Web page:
Column: Landscape of human suffering is growing

Forcing each city to individually deal with homelessness doesn't work. B.C. government must provide a provincial strategy now.

When I first moved from the big city of Burnaby to small town Maple Ridge some 20 years ago, there was only one visible homeless person and his name is ‘Pete the Bum.’ Not such a politically correct nickname but two decades ago, it didn’t seem so derogatory.

Wearing tattered clothing, the gentle giant was and still is a fixture in Maple Ridge. Everyone knows him or sees him regularly, and many have tried to help him into housing. But while it’s rumoured he has a place to go, he spends most of his nights — rain or shine — pushing his wheelchair up and down Lougheed Highway or hanging out at the 7-Eleven.

Why am I talking so much about Pete? Because, so much has changed in the landscapes of human suffering in suburbias dotting Metro Vancouver. Big cities have had homelessness issues since their inceptions, Vancouver still having world-wide notoriety for the indignities happening to the people in the Downtown Eastside.

But while Pete surely wasn’t the only person living on the streets —  I’m sure there were others — it was a very small population, and manageable from a municipal, health and policing perspective.

Fast forward to 2016, and the number one issue facing almost every municipality in B.C. is homelessness. Shelters, mental health teams, outreach workers, social services, hospitals, policing, courts and jails are overwhelmed and overburdened with this ever-growing issue.

The cost of homelessness on the taxpayer is enormous and ballooning every day. Our emergency responders are dealing with mental health issues, overdoses  and drug-induced psychosis regularly. People with mental health issues are finding shelter in a jail cell instead of getting help in a hospital. It’s heartbreaking and it’s taking an emotional toll on society.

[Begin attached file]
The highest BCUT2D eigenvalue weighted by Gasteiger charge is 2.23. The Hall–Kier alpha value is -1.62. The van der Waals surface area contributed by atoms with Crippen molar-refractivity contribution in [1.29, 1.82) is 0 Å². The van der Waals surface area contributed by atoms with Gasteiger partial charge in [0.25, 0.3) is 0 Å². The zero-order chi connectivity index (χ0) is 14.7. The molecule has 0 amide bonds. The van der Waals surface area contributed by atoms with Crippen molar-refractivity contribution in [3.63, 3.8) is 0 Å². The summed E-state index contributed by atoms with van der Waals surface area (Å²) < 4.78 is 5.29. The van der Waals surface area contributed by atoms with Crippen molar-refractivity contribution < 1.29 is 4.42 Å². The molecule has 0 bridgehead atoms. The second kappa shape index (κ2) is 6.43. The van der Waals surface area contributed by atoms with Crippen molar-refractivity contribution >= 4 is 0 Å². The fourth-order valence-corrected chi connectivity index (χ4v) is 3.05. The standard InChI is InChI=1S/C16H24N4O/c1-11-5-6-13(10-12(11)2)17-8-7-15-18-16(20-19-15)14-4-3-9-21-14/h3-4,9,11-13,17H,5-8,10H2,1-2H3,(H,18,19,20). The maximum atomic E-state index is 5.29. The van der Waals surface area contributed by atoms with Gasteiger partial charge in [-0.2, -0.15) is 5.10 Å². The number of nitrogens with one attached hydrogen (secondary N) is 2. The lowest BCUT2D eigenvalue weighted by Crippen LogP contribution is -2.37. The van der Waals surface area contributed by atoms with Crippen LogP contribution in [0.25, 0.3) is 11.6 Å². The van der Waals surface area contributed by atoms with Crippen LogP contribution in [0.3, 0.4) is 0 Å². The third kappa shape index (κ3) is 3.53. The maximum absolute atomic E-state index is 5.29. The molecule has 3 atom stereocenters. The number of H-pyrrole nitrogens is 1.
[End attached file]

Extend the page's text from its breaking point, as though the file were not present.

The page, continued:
I think it’s safe to say if you even have half a heart, seeing people sleeping on the streets or pushing their possessions around town, especially through the driving rain, is a pretty unbearable sight. These are human beings, who have families and feelings.

This is a complex issue without a permanent solution. And that is what is scary. Every municipality has tried an approach to helping but not one has ended or seriously reduced homelessness. Committees have been struck, meetings have taken place, shelters have been built, and continue to be built, hundreds of millions of dollars have been contributed by governments and continue to. But the provincial government has been a complete failure on this issue, leaving each city to deal with it on their own.

There needs to be a provincial strategy. Municipalities should not be burdened to come up with their own formula to a solution they have no training or experience with. This patchwork of supports and help for the homeless is not working. Enough with throwing a few dollars at each city.

Every community is at its wits-end. A provincial strategy will be costly in the short term but it’s the only option now.

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